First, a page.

In other places biotite has quartz sieve textures where quartz has replaced the biotite. Hornblende also locally shows replacement by quartz blebs in the interiors of some crystals. The same textural and mineralogical replacement patterns are also found in granite along the Old River Road outcrops where enclaves of both biotite-plagioclase and biotite-hornblende-plagioclase layers can be found. Microcline megacrysts locally replace plagioclase crystals in these enclaves (Fig. 9).

Although many contacts between amphibolite and the Gray's School granite appear to be sharp in the field, thin sections across the contacts commonly show early stages of K-feldspar replacement of interiors of plagioclase crystals and the formation of myrmekite in the amphibolite adjacent to the contact.

Carl and deLorraine (1997) also reported the presence of zoned K-feldspar in one locality with inclusions of biotite and plagioclase aligned parallel to possible crystal faces of a growing K-feldspar crystal. This suggests that a facies of the original primary diorite contained zoned orthoclase. The lack of such zoning in all other K-feldspar megacrysts in other parts of the Gray's School granite lends support to the hypothesis that most of the K-feldspar has formed by replacement processes.

Chemical analyses of Gray's School granite, amphibolite, and biotite gneiss

Chemical analyses of the Gray's School granite, amphibolite, and biotite gneiss (Table 1 and Table 2) give support to the K- and Si-replacement model. Relative to related amphibolite and biotite gneiss samples, the granite is enriched in SiO2, K2O, and Pb and depleted in Fe2O3, MgO, MnO, CaO, Sr, Co, Ni, Cu, Zn, and V. Other oxides and trace elements give mixed results. Fig. 11 shows the trend of data for MgO wt. % versus SiO2 wt. % for the parent biotite-rich gneisses (samples 82 and 85) relative to their associated granite (sample 84) and for the parent amphibolites (samples 64, 77A, 89, and 97) relative to their associated granites (sample 77B and samples analyzed by Carl and deLorraine, 1997). Losses of MgO are relatively large where the parent rocks are replaced by granite.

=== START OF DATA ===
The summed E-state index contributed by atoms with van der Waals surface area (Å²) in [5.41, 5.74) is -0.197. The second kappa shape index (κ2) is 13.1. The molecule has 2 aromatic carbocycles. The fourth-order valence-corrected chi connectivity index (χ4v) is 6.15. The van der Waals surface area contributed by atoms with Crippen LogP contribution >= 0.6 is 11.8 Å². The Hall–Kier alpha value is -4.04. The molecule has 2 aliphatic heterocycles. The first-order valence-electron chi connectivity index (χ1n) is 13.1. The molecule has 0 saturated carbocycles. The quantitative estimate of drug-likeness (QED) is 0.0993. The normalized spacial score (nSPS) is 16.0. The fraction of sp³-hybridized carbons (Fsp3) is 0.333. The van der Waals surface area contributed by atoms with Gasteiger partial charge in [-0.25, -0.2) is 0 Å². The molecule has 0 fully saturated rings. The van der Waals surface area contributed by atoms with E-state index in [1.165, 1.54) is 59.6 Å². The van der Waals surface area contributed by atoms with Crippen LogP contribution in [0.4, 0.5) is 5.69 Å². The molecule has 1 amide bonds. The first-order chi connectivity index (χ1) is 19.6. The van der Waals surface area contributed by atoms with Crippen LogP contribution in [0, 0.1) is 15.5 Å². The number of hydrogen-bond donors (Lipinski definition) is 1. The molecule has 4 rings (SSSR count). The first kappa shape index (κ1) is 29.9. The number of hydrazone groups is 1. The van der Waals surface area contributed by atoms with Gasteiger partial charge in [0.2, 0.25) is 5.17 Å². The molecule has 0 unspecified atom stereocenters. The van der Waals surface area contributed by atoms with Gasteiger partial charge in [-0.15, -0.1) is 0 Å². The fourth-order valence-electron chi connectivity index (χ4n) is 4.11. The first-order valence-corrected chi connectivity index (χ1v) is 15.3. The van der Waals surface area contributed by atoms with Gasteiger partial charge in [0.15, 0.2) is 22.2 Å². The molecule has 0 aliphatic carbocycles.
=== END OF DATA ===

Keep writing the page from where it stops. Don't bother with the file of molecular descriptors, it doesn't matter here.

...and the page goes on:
Field relations of the Fowler and Fullerville Hermon-type granites and associated rocks

The Fowler granite is a lenticular body enclosed in Popple Hill gneiss in the western limb of a tight isoclinal fold whose core is the Upper Marble unit that contains zinc sulfide concentrations (Fig. 12). The Ore Bed Road granite is probably a continuation of the Fullerville granite. Both the Fowler and Fullerville granites are similar to the Gray's School granite in physical appearance but differ in kinds of wall rocks. Around the Gray's School granite the plagioclase in the wall rock gneisses and amphibolites tends to be more calcic (oligoclase or andesine) and coexisting with hornblende whereas around the Fowler and Fullerville granites the plagioclase in the Popple Hill gneiss is more sodic (albite or oligoclase) and does not coexist with hornblende. Unlike wall rocks of the Gray's School granite, however, the Popple Hill gneiss along highway 58 west of the city of Fowler near Popple Hill and west of the Fowler granite body contain granite dikes that cut the foliation with sharp contacts.